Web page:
The final take: Music Karina Cauvin can't live without.
How can I choose seven recordings when there is so much great music out there? How do I make the final selection? What attracts me to the music? Is it the interpretation, the complexity of the score or the sheer joy that I experience when I am listening? The answer probably lies somewhere in all of these. Basically, all my senses need to be awakened. I know I have more than seven recordings here. Well, never mind. CDs are so small, they don't take up that much room. My concert gown protects them down there at the bottom of my suitcase!
Les nuits d'ete/Sheherazade
Regine Crespin, various orchestras
Maurice Ravel was, along with Henry Purcell, my first musical love. I adored his exquisite orchestration and attention to every single detail. When I was doing post-graduate work at the Royal Scottish Academy in Glasgow, I remember reading his biography and weeping. Imagine having so much music in your head but with no way to communicate it to the outside world. He did, however, leave some of the most beautiful music to posterity. I danced to "La valse" and the famous "Bolero" when I was a small child. Among my recordings, I would want Sheherazade sung by Regine Crespin (an all-time favorite and great classic) and Louis Lortie playing the "Tombeau de Couperin" or "Pavane pour une infante defunte" (Chandos).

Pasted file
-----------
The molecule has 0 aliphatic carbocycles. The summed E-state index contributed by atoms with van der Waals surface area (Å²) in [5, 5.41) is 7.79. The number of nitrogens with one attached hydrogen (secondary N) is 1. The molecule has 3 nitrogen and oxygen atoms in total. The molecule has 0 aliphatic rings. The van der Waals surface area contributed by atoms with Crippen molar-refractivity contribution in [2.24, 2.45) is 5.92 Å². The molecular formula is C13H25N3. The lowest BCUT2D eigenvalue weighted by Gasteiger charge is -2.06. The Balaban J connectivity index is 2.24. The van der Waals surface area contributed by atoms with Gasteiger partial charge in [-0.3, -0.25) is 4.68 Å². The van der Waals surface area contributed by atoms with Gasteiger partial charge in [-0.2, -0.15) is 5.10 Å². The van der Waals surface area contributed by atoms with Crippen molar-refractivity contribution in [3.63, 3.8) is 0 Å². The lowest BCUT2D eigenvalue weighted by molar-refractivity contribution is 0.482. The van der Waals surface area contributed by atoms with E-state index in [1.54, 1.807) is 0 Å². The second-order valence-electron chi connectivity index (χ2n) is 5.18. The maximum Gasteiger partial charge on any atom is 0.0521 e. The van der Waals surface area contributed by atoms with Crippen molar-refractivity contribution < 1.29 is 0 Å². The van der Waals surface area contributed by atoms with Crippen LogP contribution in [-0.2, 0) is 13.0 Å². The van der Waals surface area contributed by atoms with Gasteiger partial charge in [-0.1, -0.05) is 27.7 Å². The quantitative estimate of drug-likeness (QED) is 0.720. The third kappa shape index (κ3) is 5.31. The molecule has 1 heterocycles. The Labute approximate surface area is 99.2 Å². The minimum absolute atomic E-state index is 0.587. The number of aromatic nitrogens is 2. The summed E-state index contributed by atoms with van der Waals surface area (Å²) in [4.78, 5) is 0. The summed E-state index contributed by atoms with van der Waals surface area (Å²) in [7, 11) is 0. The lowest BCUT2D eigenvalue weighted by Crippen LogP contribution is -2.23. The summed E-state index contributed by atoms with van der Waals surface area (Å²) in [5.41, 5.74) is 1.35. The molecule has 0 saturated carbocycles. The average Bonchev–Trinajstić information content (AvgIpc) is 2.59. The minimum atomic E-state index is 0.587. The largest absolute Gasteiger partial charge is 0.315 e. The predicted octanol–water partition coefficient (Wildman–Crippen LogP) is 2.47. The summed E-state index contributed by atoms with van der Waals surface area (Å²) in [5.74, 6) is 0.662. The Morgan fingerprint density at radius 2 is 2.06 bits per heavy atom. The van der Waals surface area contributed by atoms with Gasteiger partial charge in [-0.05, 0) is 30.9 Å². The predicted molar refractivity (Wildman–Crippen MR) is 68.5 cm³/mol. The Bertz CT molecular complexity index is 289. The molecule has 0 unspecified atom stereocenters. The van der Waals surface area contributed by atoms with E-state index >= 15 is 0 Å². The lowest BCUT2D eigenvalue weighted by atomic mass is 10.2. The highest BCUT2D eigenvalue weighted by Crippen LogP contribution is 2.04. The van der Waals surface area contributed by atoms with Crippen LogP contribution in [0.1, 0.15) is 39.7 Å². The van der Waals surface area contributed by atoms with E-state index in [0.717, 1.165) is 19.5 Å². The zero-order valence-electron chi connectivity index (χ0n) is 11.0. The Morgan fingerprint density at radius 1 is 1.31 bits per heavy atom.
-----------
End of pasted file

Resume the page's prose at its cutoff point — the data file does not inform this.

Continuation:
The great and almighty Bach. Whether it be the Orchestra Suites with Musica Antiqua Koln (DG Archiv), the St. Matthew Passion, the English Suites or the Goldberg Variations with Glenn Gould (CBC Records and Sony) or the Suites for Unaccompanied Cello with Yo-Yo Ma (Sony), it's music at its most sublime, food for the intellect and the soul.
Sony Music (France)
Jean-Jacques Goldman is a favorite among the French, a huge star. He has written numerous wonderful songs for Celine Dion. It's when he sings his own material with his raw tenor voice that I love him best, however. His songs, such as "Sache que je" or "Les choses," speak volumes about real life. Great for dancing, listening or exercising.
The Cole Porter Songbook (Vol. 1 & 2)
I discovered Ella Fitzgerald singing Cole Porter when I was still a student at the Conservatoire in Montreal. These recordings show her elegant style in the most beautiful light--a warm and tender voice with the shimmer of diamonds on top. In Cole Porter's words, "special grace." To me, that says it all!
Hyperion Marc-Andre is one of the greatest pianists of our time, a master of the keyboard. Listening to this CD reminds me of his many pianistic talents. It also reminds me of our work together on our CD, Fete Galante, and of our numerous tours together. He's an enchanting colleague, a great friend and a huge talent.
This is music to dance the night away. It's great when I feel like unplugging. For this, I also like a CD of Italian chart-toppers called Hot Party Mix, which I picked up last summer when I was recording Vivaldi's Tito Manlio in Ravenna. It takes me right back there, to the 40-degree weather, the sun, the sea, all those great Italian meals--and gelato, of course.